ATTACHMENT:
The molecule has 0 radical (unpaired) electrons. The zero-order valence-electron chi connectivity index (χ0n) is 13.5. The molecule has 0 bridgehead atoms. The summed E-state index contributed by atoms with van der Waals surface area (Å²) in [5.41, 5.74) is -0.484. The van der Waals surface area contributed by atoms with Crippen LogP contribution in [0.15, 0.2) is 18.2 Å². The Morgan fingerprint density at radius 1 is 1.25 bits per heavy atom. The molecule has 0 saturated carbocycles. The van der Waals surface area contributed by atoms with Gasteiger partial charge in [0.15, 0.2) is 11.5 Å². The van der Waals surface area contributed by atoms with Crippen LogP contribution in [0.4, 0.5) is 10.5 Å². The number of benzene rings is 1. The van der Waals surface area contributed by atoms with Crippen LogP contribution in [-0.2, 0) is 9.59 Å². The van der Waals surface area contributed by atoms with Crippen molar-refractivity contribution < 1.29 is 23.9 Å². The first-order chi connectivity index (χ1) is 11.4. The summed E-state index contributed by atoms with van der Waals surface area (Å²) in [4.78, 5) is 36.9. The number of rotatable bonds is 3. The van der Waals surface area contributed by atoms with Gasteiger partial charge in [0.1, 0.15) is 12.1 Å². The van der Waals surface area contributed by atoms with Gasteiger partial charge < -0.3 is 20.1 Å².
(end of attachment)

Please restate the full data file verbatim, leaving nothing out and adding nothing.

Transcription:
The molecule has 0 radical (unpaired) electrons. The zero-order valence-electron chi connectivity index (χ0n) is 13.5. The molecule has 0 bridgehead atoms. The summed E-state index contributed by atoms with van der Waals surface area (Å²) in [5.41, 5.74) is -0.484. The van der Waals surface area contributed by atoms with Crippen LogP contribution in [0.15, 0.2) is 18.2 Å². The Morgan fingerprint density at radius 1 is 1.25 bits per heavy atom. The molecule has 0 saturated carbocycles. The van der Waals surface area contributed by atoms with Gasteiger partial charge in [0.15, 0.2) is 11.5 Å². The van der Waals surface area contributed by atoms with Crippen LogP contribution in [0.4, 0.5) is 10.5 Å². The number of benzene rings is 1. The van der Waals surface area contributed by atoms with Crippen LogP contribution in [-0.2, 0) is 9.59 Å². The van der Waals surface area contributed by atoms with Crippen molar-refractivity contribution < 1.29 is 23.9 Å². The first-order chi connectivity index (χ1) is 11.4. The summed E-state index contributed by atoms with van der Waals surface area (Å²) in [4.78, 5) is 36.9. The number of rotatable bonds is 3. The van der Waals surface area contributed by atoms with Gasteiger partial charge in [0.1, 0.15) is 12.1 Å². The van der Waals surface area contributed by atoms with Gasteiger partial charge < -0.3 is 20.1 Å².